A recent article in the Guardian claimed that "Crafting good comedy is often more difficult than drama, but the art form is rarely given its due." This writing course will explore the relationship between humor and contemporary literary art. To better understand this relationship , we'll need to answer two questions: "What makes something funny?" and "What is art?" These questions are more complicated than they might seem. On the subject of humor, we can track everything that happens in the human body when we laugh--from what parts of our brains light up to which muscles are used (and in which order)--but when it comes to what actually causes us to laugh, the answers are more nebulous. And when it comes to art, well, Adorno once said, "It is self-evident that nothing concerning art is self-evident," This class will consider a handful of humor theories and a few definitions of art. Then we'll look at contemporary examples from selections of fictions, poetry, nonfiction, live comedic performances and (possibly) film. In many of these examples, humor might be a subtle or a minor element that only marginally contributes to the cumulative effects of the larger feature. In other examples--such as satire or standup comedy--humor might be the defining feature. Because this is a writing class, we'll write about our findings. We'll learn to shape our ideas, refine our arguments, and revise our writing to bring greater precision and clarity into the work. A sense of humor (though useful) is not required to take this class.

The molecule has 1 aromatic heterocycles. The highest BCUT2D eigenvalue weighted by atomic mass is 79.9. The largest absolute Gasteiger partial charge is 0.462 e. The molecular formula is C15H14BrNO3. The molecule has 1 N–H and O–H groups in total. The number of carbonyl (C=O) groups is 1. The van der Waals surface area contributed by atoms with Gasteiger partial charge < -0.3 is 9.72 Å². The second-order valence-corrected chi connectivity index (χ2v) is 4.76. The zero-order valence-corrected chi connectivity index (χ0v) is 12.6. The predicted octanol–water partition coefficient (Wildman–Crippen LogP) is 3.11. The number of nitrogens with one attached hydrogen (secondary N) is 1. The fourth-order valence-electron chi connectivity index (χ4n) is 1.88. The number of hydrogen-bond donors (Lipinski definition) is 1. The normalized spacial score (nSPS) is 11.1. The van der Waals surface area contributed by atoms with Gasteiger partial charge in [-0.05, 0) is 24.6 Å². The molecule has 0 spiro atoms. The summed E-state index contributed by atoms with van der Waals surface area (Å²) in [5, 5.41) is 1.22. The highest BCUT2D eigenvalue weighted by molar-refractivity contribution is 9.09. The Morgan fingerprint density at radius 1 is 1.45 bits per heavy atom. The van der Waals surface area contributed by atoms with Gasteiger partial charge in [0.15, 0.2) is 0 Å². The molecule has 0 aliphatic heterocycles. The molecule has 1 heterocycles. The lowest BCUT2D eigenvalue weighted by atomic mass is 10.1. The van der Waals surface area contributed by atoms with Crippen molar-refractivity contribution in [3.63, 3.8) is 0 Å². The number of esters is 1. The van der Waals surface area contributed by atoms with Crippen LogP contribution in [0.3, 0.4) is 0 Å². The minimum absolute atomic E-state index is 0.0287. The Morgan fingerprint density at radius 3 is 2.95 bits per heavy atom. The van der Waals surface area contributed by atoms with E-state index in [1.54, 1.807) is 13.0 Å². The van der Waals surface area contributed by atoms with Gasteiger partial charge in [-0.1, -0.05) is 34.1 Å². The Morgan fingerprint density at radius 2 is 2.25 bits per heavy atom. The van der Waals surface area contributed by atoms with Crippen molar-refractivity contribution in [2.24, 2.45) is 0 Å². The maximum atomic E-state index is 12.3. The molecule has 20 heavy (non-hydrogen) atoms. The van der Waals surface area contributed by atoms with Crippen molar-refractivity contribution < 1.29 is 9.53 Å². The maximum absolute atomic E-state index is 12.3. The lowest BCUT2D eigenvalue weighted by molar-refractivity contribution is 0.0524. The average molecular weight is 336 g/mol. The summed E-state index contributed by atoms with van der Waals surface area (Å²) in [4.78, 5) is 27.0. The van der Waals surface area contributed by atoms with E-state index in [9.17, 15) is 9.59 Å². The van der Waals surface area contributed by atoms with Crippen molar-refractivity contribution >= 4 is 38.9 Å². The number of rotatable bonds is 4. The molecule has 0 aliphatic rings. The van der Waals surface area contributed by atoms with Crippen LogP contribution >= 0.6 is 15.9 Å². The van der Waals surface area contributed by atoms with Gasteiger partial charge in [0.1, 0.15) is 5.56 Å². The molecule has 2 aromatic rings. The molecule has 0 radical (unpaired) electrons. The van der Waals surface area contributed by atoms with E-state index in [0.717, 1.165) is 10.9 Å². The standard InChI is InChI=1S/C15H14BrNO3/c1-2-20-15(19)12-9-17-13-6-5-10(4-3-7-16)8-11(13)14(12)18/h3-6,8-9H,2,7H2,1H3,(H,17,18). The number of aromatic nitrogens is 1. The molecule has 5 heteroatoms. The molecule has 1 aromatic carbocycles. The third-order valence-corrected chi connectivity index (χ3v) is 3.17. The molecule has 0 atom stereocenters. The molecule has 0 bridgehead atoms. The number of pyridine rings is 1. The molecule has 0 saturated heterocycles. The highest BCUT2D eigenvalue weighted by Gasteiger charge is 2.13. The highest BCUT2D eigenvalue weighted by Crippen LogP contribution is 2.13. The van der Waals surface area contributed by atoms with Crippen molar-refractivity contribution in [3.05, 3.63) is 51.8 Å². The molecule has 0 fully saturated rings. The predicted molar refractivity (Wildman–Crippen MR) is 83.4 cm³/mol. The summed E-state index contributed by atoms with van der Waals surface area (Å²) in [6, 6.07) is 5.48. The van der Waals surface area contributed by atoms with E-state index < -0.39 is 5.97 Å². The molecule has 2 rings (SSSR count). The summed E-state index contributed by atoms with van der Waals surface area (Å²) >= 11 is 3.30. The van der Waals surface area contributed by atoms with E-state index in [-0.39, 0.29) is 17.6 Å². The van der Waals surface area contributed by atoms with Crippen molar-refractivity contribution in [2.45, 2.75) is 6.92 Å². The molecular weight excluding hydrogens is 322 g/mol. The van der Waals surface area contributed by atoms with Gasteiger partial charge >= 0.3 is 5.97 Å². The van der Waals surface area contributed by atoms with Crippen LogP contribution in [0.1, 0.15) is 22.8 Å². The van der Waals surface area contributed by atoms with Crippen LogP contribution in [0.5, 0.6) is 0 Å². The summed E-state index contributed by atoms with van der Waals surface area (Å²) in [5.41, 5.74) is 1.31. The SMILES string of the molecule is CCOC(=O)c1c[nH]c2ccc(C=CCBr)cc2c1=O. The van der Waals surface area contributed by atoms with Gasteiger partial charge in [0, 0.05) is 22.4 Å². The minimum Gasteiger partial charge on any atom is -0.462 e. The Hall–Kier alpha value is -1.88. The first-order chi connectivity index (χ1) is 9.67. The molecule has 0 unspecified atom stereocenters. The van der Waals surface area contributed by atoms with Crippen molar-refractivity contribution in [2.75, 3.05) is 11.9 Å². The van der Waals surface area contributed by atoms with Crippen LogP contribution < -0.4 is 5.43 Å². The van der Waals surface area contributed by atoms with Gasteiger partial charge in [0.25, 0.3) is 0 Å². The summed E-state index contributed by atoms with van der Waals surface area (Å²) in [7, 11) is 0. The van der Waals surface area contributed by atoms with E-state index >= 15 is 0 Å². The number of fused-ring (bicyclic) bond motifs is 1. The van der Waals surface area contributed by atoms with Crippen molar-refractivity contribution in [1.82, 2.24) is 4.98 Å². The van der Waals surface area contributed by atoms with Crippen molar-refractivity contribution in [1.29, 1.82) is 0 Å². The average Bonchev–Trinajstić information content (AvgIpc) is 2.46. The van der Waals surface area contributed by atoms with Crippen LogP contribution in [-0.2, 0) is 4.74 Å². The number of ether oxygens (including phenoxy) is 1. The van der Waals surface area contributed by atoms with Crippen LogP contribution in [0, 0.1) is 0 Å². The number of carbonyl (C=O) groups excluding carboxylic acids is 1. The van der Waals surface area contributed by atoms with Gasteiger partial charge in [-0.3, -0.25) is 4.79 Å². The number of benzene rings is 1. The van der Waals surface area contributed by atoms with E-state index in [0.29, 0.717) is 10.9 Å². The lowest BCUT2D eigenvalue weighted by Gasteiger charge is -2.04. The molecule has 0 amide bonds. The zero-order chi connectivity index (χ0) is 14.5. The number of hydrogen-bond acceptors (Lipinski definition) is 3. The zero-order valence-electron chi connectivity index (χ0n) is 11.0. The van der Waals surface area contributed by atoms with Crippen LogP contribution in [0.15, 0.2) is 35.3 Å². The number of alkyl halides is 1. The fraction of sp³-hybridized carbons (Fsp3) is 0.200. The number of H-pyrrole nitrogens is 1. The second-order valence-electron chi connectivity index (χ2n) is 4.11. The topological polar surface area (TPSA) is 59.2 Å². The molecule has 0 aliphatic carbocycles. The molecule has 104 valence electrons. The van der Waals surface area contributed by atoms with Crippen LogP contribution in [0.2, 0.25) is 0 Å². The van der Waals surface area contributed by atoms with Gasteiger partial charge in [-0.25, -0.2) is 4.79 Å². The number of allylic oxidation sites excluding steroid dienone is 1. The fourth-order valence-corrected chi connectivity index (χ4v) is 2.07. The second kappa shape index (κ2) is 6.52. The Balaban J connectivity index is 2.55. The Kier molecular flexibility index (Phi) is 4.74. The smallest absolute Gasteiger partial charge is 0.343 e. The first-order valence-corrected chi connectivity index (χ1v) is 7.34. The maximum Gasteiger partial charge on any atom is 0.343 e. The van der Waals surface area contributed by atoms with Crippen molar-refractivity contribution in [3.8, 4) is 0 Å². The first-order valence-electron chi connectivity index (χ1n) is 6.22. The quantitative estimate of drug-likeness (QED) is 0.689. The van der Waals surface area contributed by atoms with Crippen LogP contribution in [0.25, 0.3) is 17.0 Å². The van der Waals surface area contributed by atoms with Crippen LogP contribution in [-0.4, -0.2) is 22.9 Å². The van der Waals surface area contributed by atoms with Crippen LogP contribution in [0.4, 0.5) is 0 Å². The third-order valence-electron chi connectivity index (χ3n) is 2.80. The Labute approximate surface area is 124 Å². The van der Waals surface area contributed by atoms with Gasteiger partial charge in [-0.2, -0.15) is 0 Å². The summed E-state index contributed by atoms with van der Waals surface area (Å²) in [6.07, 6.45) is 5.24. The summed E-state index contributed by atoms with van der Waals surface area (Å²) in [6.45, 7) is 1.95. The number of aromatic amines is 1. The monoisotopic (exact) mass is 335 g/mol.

You can use one of these subject headings to start your research in the library's online catalog:
You can find writings about humor in many publications. You can start your search for scholarly articles in a general index such as Academic Search Complete or Web of Science. Or you can use the search box at the top of the page.
Use this guide to help you learn how to correctly cite and keep track of the references you find for your research.